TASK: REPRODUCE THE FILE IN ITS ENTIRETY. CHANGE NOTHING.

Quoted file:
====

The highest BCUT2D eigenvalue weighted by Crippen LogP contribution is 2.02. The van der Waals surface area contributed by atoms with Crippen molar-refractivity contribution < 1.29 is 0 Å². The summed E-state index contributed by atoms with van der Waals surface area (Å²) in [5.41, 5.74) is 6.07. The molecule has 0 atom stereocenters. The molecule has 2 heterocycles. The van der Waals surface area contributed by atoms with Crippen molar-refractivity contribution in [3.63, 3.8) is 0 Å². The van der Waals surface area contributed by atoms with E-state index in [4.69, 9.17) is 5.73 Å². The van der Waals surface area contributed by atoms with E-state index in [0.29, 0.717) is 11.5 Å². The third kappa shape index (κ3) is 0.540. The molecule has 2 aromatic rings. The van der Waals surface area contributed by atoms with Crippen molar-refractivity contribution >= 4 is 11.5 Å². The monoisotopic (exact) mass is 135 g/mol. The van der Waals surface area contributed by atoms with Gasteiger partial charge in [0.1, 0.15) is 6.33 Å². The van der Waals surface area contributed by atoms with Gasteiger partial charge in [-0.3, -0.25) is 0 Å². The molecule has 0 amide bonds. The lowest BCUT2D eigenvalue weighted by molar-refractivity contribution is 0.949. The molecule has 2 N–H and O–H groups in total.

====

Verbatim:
The highest BCUT2D eigenvalue weighted by Crippen LogP contribution is 2.02. The van der Waals surface area contributed by atoms with Crippen molar-refractivity contribution < 1.29 is 0 Å². The summed E-state index contributed by atoms with van der Waals surface area (Å²) in [5.41, 5.74) is 6.07. The molecule has 0 atom stereocenters. The molecule has 2 heterocycles. The van der Waals surface area contributed by atoms with Crippen molar-refractivity contribution in [3.63, 3.8) is 0 Å². The van der Waals surface area contributed by atoms with E-state index in [4.69, 9.17) is 5.73 Å². The van der Waals surface area contributed by atoms with E-state index in [0.29, 0.717) is 11.5 Å². The third kappa shape index (κ3) is 0.540. The molecule has 2 aromatic rings. The van der Waals surface area contributed by atoms with Crippen molar-refractivity contribution >= 4 is 11.5 Å². The monoisotopic (exact) mass is 135 g/mol. The van der Waals surface area contributed by atoms with Gasteiger partial charge in [0.1, 0.15) is 6.33 Å². The van der Waals surface area contributed by atoms with Gasteiger partial charge in [-0.3, -0.25) is 0 Å². The molecule has 0 amide bonds. The lowest BCUT2D eigenvalue weighted by molar-refractivity contribution is 0.949. The molecule has 2 N–H and O–H groups in total.